14 June 2014

Kern baby, kern!

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Sick Buildings ∕ Signage

Letter-spacing from hell

The article “Fubar Corner“, from April of this year, was one of our regular skirmishes against what we perceive to be an affront to the architectural arts, just as much as it is a contribution. Today we must shed light on a further affront made by the same building, but this time to the typographic arts.

The object in question is Neue Grünstraße 40, otherwise known as ‘Berliner Neue Mitte’ by its developers, the Munich-based Baywobau. A quick peruse of the relevant project page of their website reveals that the horrid, wine-red, polyurethane window bay we criticised was actually planned by the architects as being constructed of wood.

Click through their slideshow (skipping over the inexplicable photo of a park bench on Unter den Linden, 2km distant) or peer closely at the rendering above, and one can see that the architects did a pretty good job on the typography over the doorways: Paul Renner’s 1927 typeface Futura has been used, and the letters are well-spaced. In reality though, the building will have to put up with Arial, which has been applied in the most ham-fisted way imaginable. The letters are mercilessly crushed up against each other, leaving a gaping hole between the words and tipping the whole center-justified affair completely off balance.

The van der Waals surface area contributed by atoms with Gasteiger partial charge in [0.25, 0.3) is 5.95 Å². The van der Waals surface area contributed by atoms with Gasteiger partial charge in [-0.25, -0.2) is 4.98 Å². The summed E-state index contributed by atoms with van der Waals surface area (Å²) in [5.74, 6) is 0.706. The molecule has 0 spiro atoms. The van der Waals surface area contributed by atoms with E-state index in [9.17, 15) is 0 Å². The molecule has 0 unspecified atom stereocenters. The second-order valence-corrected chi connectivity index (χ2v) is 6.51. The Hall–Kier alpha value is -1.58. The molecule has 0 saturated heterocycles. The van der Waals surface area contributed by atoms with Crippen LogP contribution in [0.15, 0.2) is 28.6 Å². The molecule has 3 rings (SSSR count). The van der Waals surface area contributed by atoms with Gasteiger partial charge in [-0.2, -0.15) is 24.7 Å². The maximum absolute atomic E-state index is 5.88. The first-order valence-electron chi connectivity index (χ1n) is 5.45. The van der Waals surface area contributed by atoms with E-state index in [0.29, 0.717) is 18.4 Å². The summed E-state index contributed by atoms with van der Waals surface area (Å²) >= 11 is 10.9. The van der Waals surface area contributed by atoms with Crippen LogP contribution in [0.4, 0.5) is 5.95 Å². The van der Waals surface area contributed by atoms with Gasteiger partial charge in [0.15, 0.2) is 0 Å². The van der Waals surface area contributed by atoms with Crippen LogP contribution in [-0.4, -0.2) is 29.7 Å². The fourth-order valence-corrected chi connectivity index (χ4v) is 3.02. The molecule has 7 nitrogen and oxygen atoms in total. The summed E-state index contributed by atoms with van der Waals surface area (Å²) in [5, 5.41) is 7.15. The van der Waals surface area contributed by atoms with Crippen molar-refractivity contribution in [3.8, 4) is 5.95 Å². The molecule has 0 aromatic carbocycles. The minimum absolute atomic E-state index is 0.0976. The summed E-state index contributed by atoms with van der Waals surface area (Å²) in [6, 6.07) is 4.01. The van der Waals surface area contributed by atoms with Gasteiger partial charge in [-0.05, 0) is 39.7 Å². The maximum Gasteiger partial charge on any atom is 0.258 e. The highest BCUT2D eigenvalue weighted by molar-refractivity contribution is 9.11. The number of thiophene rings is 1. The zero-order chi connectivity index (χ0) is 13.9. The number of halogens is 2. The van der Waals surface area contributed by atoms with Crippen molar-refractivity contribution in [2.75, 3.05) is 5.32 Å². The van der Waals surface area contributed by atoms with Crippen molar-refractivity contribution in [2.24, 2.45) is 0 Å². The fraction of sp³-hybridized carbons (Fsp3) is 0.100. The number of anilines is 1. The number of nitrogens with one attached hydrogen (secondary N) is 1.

As a flourish, or a signing-off, the lettering probably marked the finishing touch to the entire building. How tragic, and how typical, that this final simple gesture should have been executed so poorly.


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